It’s now or never, Rajinikanth said dramatically as he announced finally today, after years of suspense, that he would join politics. “I am ready to sacrifice my life for the Tamil people,” he declared passionately, not sounding unlike the larger-than-life action heroes he has played in his movies.
The superstar, who turns 70 next week, will announce his party on New Year’s Eve and launch it in January, five months before the Tamil Nadu election. “Wonderful and amazing things will happen!” he promised without specifying whether he will contest the polls.
One of India’s highest paid actors, Rajinikanth said with “huge support from people” his party would bring “honest, transparent, corruption-free, caste-less, secular and spiritual politics” in the state.
With this, the former bus conductor-turned-star moves from a cameo in politics to a lead role.
In October, Rajinikanth seemed reluctant to jump in after a leaked letter seemed to indicate that doctors had advised him to stay away from politics, given his health after a renal transplant, which made him vulnerable to Covid.
The actor enjoys cult-like following across India, especially the south, where he is popular as the “Thalaiva” (leader).
His movies are a big festival in Tamil Nadu, with fans praying for him, many getting haircuts like his latest character and some even pouring milk on his giant posters.
Born Shivaji Rao Gaekwad, Rajnikanth was a bus conductor in Bengaluru before he moved into acting in 1973. He debuted in Tamil cinema with K Balachander in 1975.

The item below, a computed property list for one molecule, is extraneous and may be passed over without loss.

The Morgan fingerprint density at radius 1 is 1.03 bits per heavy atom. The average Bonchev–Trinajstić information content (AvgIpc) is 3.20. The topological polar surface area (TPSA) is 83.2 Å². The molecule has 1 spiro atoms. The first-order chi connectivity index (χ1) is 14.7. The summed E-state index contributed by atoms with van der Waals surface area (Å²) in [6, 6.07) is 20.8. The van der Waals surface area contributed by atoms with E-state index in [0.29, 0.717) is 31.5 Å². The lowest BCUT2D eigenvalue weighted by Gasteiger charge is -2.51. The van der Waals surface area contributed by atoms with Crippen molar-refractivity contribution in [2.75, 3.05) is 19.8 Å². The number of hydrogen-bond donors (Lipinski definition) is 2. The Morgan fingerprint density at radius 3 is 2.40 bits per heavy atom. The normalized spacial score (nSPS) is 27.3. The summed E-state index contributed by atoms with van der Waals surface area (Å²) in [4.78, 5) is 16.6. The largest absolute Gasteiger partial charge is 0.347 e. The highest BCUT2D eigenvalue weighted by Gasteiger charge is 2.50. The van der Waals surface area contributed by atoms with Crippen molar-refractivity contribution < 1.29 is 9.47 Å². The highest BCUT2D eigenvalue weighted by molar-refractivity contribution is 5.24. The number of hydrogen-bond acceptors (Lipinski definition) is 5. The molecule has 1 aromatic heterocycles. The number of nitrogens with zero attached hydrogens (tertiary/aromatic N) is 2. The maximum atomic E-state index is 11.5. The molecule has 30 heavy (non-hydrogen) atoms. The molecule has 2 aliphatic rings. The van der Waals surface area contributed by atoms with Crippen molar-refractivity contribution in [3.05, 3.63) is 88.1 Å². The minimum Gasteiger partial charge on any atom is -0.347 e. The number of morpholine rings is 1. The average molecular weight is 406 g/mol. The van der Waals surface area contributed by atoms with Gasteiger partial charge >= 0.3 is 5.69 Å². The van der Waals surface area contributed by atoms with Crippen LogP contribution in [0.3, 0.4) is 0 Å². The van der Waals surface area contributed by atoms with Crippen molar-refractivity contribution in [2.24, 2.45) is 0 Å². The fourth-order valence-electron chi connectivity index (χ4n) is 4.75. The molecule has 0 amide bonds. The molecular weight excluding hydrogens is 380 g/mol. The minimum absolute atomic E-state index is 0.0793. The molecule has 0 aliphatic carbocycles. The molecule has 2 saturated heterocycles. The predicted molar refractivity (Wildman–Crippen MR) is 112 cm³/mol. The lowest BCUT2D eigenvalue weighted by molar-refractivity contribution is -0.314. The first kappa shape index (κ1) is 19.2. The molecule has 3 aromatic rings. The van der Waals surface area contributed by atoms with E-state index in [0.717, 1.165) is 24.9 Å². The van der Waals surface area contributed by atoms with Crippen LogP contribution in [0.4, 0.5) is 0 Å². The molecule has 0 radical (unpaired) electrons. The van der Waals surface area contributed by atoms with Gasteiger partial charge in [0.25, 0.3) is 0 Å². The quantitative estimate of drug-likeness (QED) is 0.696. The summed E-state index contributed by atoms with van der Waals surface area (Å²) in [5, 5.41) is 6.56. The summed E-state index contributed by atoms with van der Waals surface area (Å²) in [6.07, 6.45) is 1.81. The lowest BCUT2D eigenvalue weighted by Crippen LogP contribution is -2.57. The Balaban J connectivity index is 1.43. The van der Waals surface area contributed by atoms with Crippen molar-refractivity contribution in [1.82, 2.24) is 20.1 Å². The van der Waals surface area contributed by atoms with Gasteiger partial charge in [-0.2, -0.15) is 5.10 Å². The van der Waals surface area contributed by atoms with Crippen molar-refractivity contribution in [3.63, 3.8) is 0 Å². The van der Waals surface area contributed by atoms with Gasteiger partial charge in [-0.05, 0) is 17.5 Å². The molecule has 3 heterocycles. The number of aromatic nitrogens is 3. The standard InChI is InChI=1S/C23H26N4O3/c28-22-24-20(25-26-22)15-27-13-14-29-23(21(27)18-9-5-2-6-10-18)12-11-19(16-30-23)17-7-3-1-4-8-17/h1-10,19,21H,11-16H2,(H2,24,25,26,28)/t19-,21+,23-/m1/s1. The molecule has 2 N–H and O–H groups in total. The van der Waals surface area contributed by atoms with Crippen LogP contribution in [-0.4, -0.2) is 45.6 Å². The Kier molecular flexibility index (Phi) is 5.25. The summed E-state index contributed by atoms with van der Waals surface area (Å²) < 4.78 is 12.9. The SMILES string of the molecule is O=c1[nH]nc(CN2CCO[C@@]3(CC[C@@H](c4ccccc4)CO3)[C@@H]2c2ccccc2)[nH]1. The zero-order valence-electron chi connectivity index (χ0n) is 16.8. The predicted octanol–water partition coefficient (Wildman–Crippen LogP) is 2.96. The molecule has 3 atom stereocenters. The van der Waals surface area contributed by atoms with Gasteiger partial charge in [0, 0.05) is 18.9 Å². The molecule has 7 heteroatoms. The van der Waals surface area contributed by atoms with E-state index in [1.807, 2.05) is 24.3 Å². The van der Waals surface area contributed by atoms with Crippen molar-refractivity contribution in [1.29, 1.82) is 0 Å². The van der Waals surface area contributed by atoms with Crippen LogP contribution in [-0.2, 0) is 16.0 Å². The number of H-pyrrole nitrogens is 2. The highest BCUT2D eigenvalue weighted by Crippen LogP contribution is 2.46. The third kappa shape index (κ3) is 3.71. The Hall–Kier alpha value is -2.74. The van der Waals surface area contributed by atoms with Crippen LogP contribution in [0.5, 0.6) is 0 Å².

From a stylish anti-hero in his initial films, Rajinikanth evolved into a cult hero whose popularity surpassed any other.
Few stars can match the devotion that fans lavish on him.
But can it translate to votes?
Rajinikanth proved his political impact in 1996 when the ruling AIADMK’s defeat in the Tamil Nadu polls was ascribed to one statement by him. “”If J Jayalalithaa (then Chief Minister and AIADMK chief) is voted back, even God cannot save Tamil Nadu,” he had said.
From 1996 to 2021, it took 25 years for Rajinikanth to launch his political party. Fans will recall his lines from a 2016 movie, “Kabali”, on a veteran don who makes a comeback after 25 years: “Tell them I have returned. And I am just the same as I was when I went away 25 years ago.”
Rajinikanth said in 2017 that he wanted to enter politics to bring “change in Tamil Nadu”. His fans celebrated, but had to wait as the actor weighed in on various subjects without actively joining politics.
He launched his own movement, Rajini Makkal Mandram, but was seen as reluctant to dive into politics and elections.
In March this year, the actor said he will not contest polls, claiming he had no thirst for power. It is believed that his friends Amitabh Bachchan and Chiranjeevi both advised him against getting into the cesspool of politics.
Rajinikanth has long dismissed talk of flirting with politics.
In 1995, when he met with then Prime Minister PV Narasimha Rao, there was talk about him joining the Congress.
In 2004, just before the national election, the actor pledged support to the AIADMK-BJP alliance but it flopped in Tamil Nadu.
Last year, he announced he would not contest the national election and that his outfit would not support any party.
Rajinikanth’s move has well-known precedents in the south. Actor-turned-politician NT Rama Rao launched his political party in 1982 and became Andhra Pradesh Chief Minister in 1983. The difference is that Mr Rao, popularly known as “NTR”, was just 60. Rajinikanth is 70 and not in the best of health, those close to him say quoting doctors.